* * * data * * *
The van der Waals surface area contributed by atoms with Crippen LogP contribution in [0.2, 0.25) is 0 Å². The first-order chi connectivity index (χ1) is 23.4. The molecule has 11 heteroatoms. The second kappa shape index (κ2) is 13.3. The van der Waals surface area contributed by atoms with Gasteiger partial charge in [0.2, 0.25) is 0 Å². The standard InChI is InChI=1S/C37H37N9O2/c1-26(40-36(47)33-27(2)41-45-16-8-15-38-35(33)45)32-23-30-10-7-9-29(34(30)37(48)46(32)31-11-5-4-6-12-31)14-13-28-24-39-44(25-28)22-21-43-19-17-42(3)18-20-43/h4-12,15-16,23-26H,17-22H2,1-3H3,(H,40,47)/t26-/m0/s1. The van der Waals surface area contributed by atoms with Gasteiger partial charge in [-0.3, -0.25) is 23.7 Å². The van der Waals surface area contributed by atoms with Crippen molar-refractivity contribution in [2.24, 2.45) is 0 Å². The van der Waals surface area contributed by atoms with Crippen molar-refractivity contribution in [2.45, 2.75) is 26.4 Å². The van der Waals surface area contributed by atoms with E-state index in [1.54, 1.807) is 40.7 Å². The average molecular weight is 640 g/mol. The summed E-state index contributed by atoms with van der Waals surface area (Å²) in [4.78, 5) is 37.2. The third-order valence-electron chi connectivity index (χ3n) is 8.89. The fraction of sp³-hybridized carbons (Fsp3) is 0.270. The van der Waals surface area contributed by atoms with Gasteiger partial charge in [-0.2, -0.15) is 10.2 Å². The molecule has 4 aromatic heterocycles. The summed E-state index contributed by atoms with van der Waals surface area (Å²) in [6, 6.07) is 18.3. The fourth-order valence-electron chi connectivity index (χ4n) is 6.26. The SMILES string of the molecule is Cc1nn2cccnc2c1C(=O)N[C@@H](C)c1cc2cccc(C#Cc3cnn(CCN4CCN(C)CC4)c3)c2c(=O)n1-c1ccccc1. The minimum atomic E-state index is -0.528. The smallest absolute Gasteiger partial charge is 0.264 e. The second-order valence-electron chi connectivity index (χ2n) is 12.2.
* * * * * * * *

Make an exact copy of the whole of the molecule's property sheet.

The van der Waals surface area contributed by atoms with Crippen LogP contribution in [0.2, 0.25) is 0 Å². The first-order chi connectivity index (χ1) is 23.4. The molecule has 11 heteroatoms. The second kappa shape index (κ2) is 13.3. The van der Waals surface area contributed by atoms with Gasteiger partial charge in [0.2, 0.25) is 0 Å². The standard InChI is InChI=1S/C37H37N9O2/c1-26(40-36(47)33-27(2)41-45-16-8-15-38-35(33)45)32-23-30-10-7-9-29(34(30)37(48)46(32)31-11-5-4-6-12-31)14-13-28-24-39-44(25-28)22-21-43-19-17-42(3)18-20-43/h4-12,15-16,23-26H,17-22H2,1-3H3,(H,40,47)/t26-/m0/s1. The van der Waals surface area contributed by atoms with Gasteiger partial charge in [-0.3, -0.25) is 23.7 Å². The van der Waals surface area contributed by atoms with Crippen molar-refractivity contribution in [2.24, 2.45) is 0 Å². The van der Waals surface area contributed by atoms with Crippen molar-refractivity contribution in [2.45, 2.75) is 26.4 Å². The van der Waals surface area contributed by atoms with E-state index in [1.54, 1.807) is 40.7 Å². The average molecular weight is 640 g/mol. The summed E-state index contributed by atoms with van der Waals surface area (Å²) in [4.78, 5) is 37.2. The third-order valence-electron chi connectivity index (χ3n) is 8.89. The fraction of sp³-hybridized carbons (Fsp3) is 0.270. The van der Waals surface area contributed by atoms with Gasteiger partial charge in [-0.2, -0.15) is 10.2 Å². The molecule has 4 aromatic heterocycles. The summed E-state index contributed by atoms with van der Waals surface area (Å²) in [6, 6.07) is 18.3. The fourth-order valence-electron chi connectivity index (χ4n) is 6.26. The SMILES string of the molecule is Cc1nn2cccnc2c1C(=O)N[C@@H](C)c1cc2cccc(C#Cc3cnn(CCN4CCN(C)CC4)c3)c2c(=O)n1-c1ccccc1. The minimum atomic E-state index is -0.528. The smallest absolute Gasteiger partial charge is 0.264 e. The second-order valence-electron chi connectivity index (χ2n) is 12.2.